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Appendicitis

Appendicitis is inflammation of the appendix, which is a thin pouch attached to the caecum, a part of the large intestine located in the lower right side of the abdomen. It is usually about the size of a finger. The precise function of the appendix in the human body is unknown, although it has been found to play a role in digestion for other animal species.
This condition is a medical emergency. If the appendix bursts, its infected contents will spread throughout the abdominal cavity. Infection of the lining of the abdominal cavity (peritonitis) can be life threatening without prompt treatment.

Anyone of any age can develop appendicitis, but it is more common during childhood and adolescence. It is less common for anyone over the age of 30 years. Treatment options include surgery.

Symptoms include:

  • Dull pain centred round the navel, which progresses to a sharp pain in the lower right side of the abdomen.
  • Rebound tenderness – the pain increases when pressure on the abdomen is released
  • Low grade fever
  • Vomiting
  • Diarrhoea or constipation
  • Loss of appetite.

Causes:

The cause of appendicitis is unclear, however, obstruction of the appendix cavity by food or faecal material may be a precipitating factor in the development of the condition. There is no direct evidence that diet plays a role in causing appendicitis.

Many people treated for acute appendicitis may have had previous episodes of low grade or sub-clinical appendicitis that they overcame without medical intervention.

Diagnosis

  • Appendicitis can be hard to diagnose in the early stages as the symptoms often mimic those of other disorders such as gastroenteritis, ectopic pregnancy and other infections of the kidneys or chest. Diagnosis therefore will include:
  • A patient history of the onset, type and severity of symptoms
  • A thorough physical examination which may include a rectal examination
  • Blood tests to check for a raised white cell count to indicate infection.
  • Urine tests to exclude urinary tract infections or kidney stones
  • Imaging tests such as abdominal X-Ray, ultrasound or computerised tomography (CT) scan may be ordered if diagnosis is uncertain.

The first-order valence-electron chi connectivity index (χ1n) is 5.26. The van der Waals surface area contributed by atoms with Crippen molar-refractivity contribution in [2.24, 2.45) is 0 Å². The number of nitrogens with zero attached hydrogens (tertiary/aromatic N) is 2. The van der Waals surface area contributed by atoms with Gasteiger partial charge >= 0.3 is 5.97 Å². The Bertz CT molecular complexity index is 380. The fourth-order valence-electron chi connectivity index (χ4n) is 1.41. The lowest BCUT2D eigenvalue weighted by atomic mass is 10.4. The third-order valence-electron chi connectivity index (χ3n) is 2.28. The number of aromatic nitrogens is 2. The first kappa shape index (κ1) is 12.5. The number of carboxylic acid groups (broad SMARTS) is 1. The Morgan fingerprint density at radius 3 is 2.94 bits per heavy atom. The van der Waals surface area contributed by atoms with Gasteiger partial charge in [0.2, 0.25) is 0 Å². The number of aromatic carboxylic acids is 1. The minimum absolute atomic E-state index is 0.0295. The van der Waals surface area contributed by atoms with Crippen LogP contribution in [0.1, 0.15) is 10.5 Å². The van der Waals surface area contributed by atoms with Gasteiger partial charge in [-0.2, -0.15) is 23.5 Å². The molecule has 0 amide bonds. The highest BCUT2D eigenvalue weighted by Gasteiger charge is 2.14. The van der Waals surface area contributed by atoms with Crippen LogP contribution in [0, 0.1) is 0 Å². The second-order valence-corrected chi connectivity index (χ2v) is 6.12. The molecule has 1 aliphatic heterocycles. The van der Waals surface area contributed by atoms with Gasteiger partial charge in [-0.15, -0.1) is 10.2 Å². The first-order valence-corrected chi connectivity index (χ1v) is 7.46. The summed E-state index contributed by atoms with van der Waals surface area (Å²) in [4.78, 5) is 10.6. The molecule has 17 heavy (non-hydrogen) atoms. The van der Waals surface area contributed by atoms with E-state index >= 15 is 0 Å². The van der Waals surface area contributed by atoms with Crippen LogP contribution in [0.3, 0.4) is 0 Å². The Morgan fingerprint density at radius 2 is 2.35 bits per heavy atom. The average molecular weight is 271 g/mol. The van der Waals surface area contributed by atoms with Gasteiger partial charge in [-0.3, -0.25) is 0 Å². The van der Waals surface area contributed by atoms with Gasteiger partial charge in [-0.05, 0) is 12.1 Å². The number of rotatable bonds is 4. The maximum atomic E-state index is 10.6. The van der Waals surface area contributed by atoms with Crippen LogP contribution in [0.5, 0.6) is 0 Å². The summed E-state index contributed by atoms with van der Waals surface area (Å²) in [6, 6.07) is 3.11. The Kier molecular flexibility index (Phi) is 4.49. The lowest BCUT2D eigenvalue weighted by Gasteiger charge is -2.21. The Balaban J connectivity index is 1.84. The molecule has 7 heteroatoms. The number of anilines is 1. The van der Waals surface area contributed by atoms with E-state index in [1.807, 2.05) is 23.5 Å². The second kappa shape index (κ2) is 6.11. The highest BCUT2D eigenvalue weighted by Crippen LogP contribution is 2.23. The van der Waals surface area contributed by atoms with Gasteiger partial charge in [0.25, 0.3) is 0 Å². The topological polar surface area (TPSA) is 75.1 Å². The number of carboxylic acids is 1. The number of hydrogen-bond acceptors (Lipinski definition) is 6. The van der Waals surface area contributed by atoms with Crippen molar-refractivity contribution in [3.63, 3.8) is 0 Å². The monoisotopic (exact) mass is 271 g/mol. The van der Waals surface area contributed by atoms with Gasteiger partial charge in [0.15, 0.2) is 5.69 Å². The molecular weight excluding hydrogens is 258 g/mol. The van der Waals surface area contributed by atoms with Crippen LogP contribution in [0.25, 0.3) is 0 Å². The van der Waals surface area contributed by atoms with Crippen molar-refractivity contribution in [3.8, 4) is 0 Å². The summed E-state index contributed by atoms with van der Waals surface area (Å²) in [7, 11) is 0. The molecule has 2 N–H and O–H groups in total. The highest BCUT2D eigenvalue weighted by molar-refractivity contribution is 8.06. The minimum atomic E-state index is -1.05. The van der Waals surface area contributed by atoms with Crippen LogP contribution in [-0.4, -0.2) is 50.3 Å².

Treatment

Surgery is the standard treatment for appendicitis.

However, in some cases of mild appendicitis or where the diagnosis is uncertain, admission to hospital for observation and antibiotic therapy may be the suggested course of treatment.

Surgery is indicated if the condition fails to settle spontaneously or if the risk of rupture is imminent. This procedure, which aims to remove the appendix completely, is known as an appendicectomy. Your doctor will perform the surgery under general anaesthesia. Antibiotics are often given before surgery to reduce the risk of infection.

There are two operative techniques for appendicetomy – Open appendicetomy and Laparoscopic appendicetomy with the latter now being the preferred option.

The technique for removal of the inflamed appendix will depend on your surgeons’ preference and whether the appendix has ruptured.

Laparoscopic Appendicectomy

The appendix can often be removed using laparoscopic (keyhole) surgery. Laparoscopic appendicectomy is a less invasive surgical method that uses a device called a laparoscope. The laparoscope is a small, thin tube with a light and tiny video camera (connected to a television monitor) attached at the end, which provides a magnified, lighted view of the internal organs on a high-definition monitor screen.

The surgery is performed under general anaesthesia. Your surgeon makes several small incisions in the abdomen. The laparoscope is inserted into the body through one of the incisions. The television monitor guides the surgeon in the insertion of surgical instruments through the other incisions. Carbon dioxide is pumped into the abdomen to inflate the abdominal cavity so that the appendix and other adjacent organs can be visualised easily. With the images from the laparoscope as a guide, the surgeon can look at the appendix, determine the extent of the problem and when deemed safe to do so remove the appendix. Once the appendix is removed the area is washed with sterile fluid to minimise the risk of infection. The tiny incisions are closed and covered with small dressings.

If the appendix has burst, the surgeon will insert a tube and drain the abdominal cavity of pus. Antibiotics are given to the patient intravenously to reduce the possibility of peritonitis.

Rarely an operation that starts out as a laparoscopic colectomy turns into open surgery if the surgeon encounters unexpected difficulties.

Please refer to the General Surgery "For Patients" page for more information about the open procedure.

At Casey Surgical Group Laparoscopic Appendicectomy is the preferred surgical option.

Post-operative recovery

Hospital stay is usually overnight. It is possible that a more prolonged stay may be necessary for a ruptured appendix to allow high doses of antibiotics to be given, to minimise risk of infection or control any existing infection sites. Depending on the level of activity involved it is likely that a week off work/school will be needed for recovery.

Conditions and Management

Useful Links

  • Jessie McPherson Private Hospital
  • MonashHealth
  • St John of God Health Care
  • Monash University
  • Royal Australasian College of Surgeons
  • Valley Private Hospital
  • West Gippsland Healthcare Group